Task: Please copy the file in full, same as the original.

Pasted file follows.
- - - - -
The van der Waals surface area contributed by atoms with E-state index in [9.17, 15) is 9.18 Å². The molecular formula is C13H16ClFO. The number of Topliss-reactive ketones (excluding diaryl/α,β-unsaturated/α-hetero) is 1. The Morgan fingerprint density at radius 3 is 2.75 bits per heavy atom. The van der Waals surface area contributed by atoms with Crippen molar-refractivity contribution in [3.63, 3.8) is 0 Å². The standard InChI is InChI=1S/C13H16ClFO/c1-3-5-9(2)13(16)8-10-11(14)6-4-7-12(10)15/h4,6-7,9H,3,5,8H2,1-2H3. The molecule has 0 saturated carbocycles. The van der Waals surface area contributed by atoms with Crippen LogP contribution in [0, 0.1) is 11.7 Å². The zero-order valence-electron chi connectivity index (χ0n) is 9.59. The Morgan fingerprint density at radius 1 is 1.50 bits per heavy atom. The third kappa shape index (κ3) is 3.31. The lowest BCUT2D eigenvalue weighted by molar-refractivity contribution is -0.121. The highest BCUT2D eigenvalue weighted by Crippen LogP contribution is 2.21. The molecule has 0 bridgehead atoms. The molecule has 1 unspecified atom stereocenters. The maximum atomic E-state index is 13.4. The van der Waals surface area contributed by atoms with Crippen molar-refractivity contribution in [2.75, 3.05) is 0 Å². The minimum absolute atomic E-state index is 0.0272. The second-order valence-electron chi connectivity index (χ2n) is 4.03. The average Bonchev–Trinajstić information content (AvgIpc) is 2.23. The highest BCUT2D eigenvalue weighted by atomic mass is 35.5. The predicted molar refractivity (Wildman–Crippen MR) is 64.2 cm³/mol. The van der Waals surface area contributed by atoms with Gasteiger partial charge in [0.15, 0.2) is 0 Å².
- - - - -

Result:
The van der Waals surface area contributed by atoms with E-state index in [9.17, 15) is 9.18 Å². The molecular formula is C13H16ClFO. The number of Topliss-reactive ketones (excluding diaryl/α,β-unsaturated/α-hetero) is 1. The Morgan fingerprint density at radius 3 is 2.75 bits per heavy atom. The van der Waals surface area contributed by atoms with Crippen molar-refractivity contribution in [3.63, 3.8) is 0 Å². The standard InChI is InChI=1S/C13H16ClFO/c1-3-5-9(2)13(16)8-10-11(14)6-4-7-12(10)15/h4,6-7,9H,3,5,8H2,1-2H3. The molecule has 0 saturated carbocycles. The van der Waals surface area contributed by atoms with Crippen LogP contribution in [0, 0.1) is 11.7 Å². The zero-order valence-electron chi connectivity index (χ0n) is 9.59. The Morgan fingerprint density at radius 1 is 1.50 bits per heavy atom. The third kappa shape index (κ3) is 3.31. The lowest BCUT2D eigenvalue weighted by molar-refractivity contribution is -0.121. The highest BCUT2D eigenvalue weighted by Crippen LogP contribution is 2.21. The molecule has 0 bridgehead atoms. The molecule has 1 unspecified atom stereocenters. The maximum atomic E-state index is 13.4. The van der Waals surface area contributed by atoms with Crippen molar-refractivity contribution in [2.75, 3.05) is 0 Å². The minimum absolute atomic E-state index is 0.0272. The second-order valence-electron chi connectivity index (χ2n) is 4.03. The average Bonchev–Trinajstić information content (AvgIpc) is 2.23. The highest BCUT2D eigenvalue weighted by atomic mass is 35.5. The predicted molar refractivity (Wildman–Crippen MR) is 64.2 cm³/mol. The van der Waals surface area contributed by atoms with Gasteiger partial charge in [0.15, 0.2) is 0 Å².